62. Bogachev Alexandr 2028 – 5.5
63. Ermakov Jan 2118 – 5.5
64. Kalugin Vladislav 0 – 5.5
65. Seslavin Maxim 1961 – 5.5
66. Emeljashin Yury 2108 – 5.5
67. Fayzullin Ruslan 1907 – 5.5
68. Golovina Darya 1993 – 5.5
69. Guliashvili Liana 1988 – 5.5
70. Kuznetsova Luba WFM 2022 – 5.5
71. Medvedenko Andrey 2035 – 5.5
72. Kosterenko Vladimir 0 – 5.5
73. Filinberg Dmitriy 2297 – 5
74. Belkova Diana 1915 – 5
75. Sorokina Tamara WIM 2080 – 5
76. Bochkarev Semen 1913 – 5
77. Shukan Mikhail 2051 – 5
78. Dolgov Evgeny 0 – 5
79. Emelianov Mikhail 2184 – 5
80. Kamensky Danil 1804 – 5
81. Anokhin Viktor T. 2020 – 5
82. Sukiasyan Artem 1949 – 5
83. Koltsov Vladimir Alex. 2065 – 5
84. Chernyh Pavel 1902 – 5
85. Vorobyova Alyona WCM 1999 – 5
86. Kheyfets Nataliya 1770 – 5
87. Martjushov Vasily 2066 – 5
88. Podshivalin Gennady 2011 – 5
89. Buts Nikita 1939 – 5
90. Spirin Alexandr 1938 – 5
91. Orekhov Mikhail 1759 – 5
92. Popov Yury 2000 – 5
93. Gerasev German 1848 – 4.5
94. Sazonova Anastasia WFM 2045 – 4.5
95. Gorbachev Aleksandr 1890 – 4.5
96. Torbin Vladimir 0 – 4.5
97. Shestakov Valentin 0 – 4.5
98. Tatarnikov Ivan 1780 – 4.5
99. Nuzhdov Vasiliy 1968 – 4.5
100. Sopelnyak Roman 0 – 4
101. Bakhmetov Pavel 1882 – 4
102. Tyatyushkin Danil 1789 – 4
103. Abanin Vladimir 1828 – 4
104. Sinkin Boris 1938 – 4
105. Shilintsev Vladimir 1870 – 4
106. Mezenseva Elena WFM 2039 – 4
107. Zadorina Nadezhda WFM 2103 – 4
108. Kytin Makar 0 – 4
109. Patrin Yury 1804 – 4
110. Chernykh Pavel E. 0 – 4
111. Kitov Viktor 1885 – 4
112. Plotnikov Mikhail 1993 – 4
113. Sedin Viktor 0 – 4
114. Teterina Alyona 0 – 3.5
115. Kosheparova Tatiana 1927 – 3.5
116. Izmailov Anatoly 1937 – 3.5
117. Mikhaylets Timofey 0 – 3.5
118. Korobeynikov Alexandr 1799 – 3.5
119. Kirilov Michael 2241 – 3
120. Buslov Ivan 2099 – 3
121. Kosterenko Anna 0 – 3
122. Islangulov Ruslan 0 – 3
123. Morokov Anatoliy 1769 – 3
124. Tsvetkov Yury 1682 – 3
125. Surunov Arseniy 1694 – 3
126. Schedrin Sergey 0 – 3
127. Dolzhnikov Yuriy 0 – 3
128. Erofeev Pavel 0 – 2.5
129. Krechetov Mikhail 0 – 2


Abundo to run for FIDE Secretary General Post

Thursday, October 31st, 2013

Abundo to run for FIDE sec-gen post
Posted at 10/31/2013 3:14 PM | Updated as of 10/31/2013 3:14 PM

MANILA, Philippines – Asian Chess Federation (ACF) deputy vice president Casto “Toti” Abundo will run for the post of secretary general of the World Chess Federation (FIDE) under the ticket of incumbent president Kirsan Ilyumzhinov, who is seeking a sixth straight term as head of the world chess body.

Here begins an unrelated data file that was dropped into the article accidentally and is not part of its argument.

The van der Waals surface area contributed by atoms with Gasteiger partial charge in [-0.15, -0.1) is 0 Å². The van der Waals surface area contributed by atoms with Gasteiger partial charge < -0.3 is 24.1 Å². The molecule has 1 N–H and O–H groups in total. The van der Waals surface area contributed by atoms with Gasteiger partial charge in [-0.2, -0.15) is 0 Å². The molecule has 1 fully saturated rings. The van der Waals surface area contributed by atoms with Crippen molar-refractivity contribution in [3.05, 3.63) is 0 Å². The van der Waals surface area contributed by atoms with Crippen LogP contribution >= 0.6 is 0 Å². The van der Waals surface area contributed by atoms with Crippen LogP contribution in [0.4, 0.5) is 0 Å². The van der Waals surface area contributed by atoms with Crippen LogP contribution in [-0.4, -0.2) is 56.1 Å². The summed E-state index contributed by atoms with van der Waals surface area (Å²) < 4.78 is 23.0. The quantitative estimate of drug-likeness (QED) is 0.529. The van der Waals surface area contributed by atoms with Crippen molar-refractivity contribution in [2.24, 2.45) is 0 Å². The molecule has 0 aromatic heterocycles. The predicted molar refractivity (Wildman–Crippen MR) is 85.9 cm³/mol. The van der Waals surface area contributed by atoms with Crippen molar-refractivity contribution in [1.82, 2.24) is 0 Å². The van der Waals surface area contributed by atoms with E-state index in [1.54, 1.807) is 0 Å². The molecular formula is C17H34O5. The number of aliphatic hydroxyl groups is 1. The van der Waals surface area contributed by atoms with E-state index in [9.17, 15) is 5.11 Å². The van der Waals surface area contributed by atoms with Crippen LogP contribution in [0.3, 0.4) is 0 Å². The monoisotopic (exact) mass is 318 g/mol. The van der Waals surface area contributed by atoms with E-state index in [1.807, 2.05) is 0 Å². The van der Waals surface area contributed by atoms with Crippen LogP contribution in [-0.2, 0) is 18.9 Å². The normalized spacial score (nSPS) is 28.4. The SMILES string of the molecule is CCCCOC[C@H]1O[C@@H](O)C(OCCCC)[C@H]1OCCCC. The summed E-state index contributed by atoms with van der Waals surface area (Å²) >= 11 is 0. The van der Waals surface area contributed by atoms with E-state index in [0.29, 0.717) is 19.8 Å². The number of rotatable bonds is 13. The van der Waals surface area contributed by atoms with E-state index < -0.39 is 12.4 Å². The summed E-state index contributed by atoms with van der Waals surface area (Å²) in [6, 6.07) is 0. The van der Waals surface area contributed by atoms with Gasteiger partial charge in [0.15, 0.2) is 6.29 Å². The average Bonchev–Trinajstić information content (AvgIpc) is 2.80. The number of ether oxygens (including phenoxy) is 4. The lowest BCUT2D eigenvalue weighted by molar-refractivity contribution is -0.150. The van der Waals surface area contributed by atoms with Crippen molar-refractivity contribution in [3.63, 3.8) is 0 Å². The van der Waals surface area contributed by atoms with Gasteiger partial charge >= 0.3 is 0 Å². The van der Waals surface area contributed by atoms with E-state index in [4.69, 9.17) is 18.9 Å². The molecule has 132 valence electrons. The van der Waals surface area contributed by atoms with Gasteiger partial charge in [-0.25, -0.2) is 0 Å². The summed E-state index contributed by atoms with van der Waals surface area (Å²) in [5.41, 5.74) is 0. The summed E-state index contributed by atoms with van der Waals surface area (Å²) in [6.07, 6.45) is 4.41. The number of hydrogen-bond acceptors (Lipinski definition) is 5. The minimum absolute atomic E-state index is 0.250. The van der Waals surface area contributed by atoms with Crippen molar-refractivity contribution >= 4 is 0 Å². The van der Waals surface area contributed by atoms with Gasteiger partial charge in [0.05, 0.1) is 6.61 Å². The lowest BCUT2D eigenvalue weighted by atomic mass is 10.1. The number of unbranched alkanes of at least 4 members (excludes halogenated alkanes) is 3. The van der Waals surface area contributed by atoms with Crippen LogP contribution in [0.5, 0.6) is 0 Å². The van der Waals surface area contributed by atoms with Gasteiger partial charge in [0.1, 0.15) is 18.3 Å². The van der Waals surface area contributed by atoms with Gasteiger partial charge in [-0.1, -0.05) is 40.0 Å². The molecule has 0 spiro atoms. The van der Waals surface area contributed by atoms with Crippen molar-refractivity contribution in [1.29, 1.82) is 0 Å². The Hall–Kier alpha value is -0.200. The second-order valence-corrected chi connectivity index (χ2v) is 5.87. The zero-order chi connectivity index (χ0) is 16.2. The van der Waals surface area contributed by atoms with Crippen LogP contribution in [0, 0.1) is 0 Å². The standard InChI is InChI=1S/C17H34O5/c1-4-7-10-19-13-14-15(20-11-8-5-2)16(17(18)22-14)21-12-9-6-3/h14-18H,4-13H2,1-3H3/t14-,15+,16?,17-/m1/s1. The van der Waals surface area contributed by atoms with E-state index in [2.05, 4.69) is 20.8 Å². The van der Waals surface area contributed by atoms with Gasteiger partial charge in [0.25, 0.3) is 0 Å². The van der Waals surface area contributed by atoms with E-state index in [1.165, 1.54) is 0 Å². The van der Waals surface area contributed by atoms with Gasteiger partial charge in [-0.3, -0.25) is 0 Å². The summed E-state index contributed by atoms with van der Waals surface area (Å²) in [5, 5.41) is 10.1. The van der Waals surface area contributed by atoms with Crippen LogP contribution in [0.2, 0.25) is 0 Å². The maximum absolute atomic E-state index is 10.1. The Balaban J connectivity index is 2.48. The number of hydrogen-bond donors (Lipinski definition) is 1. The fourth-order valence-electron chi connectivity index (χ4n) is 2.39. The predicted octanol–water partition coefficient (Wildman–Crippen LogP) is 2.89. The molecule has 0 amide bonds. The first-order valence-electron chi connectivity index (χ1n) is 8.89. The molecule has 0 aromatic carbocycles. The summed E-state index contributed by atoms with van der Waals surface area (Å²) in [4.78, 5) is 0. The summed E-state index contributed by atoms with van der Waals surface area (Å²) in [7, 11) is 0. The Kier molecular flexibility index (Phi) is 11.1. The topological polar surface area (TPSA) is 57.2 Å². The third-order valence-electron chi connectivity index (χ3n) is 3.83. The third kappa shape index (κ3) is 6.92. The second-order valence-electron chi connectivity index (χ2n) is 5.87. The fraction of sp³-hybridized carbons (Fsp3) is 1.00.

A prot?g? and confidante of the late FIDE president Florencio Campomanes, the 63-year-old Abundo will be opposing current FIDE secretary general Ignatius Leong of Singapore, who has gone over to Ilyumzhinov’s rival, former world champion Gary Kasparov.

“Kirsan invited me to run under his ticket, so I graciously accepted his offer,” Abundo said. “I am very active in Asia so I will be in his group as the representative of Asia.”

With Abundo as his FIDE executive director and trusted ally from 1982 to 1995, Campomanes is credited for his aggressive promotion of chess that led to the phenomenal growth of the sport. FIDE now boasts 158 member federations.

The FIDE polls are scheduled in August next year in Tromso, Norway, coinciding with the World Chess Olympiad.

As a top official of the ACF, Abundo pointed to the 12 international chess tournaments that he has brought to country, including this year’s Manny Pacquiao Cup, the Asian Zonals and the just-concluded Asian Cities chessfest won by host Tagaytay.

Abundo also cited the accomplishments of Ilyumzhinov in boosting Philippines chess, such as organizing the Campomanes Memorial international tournament in tribute to the late Filipino FIDE head.

“As far as what is good for the Philippine chess, everybody knows that the Philippine chess is first in my heart,” Abundo said. “If I had the position as FIDE secretary general, then I can even bring world events (to the country) and not only Asian championships.

“I am banking on the entire Philippine chess community in supporting my candidacy.”

He and Asia’s first Grandmaster, Eugene Torre, recently paid a courtesy call on Philippine Sports Commission Richie Garcia, who whole-heartedly endorsed Abundo’s candidacy.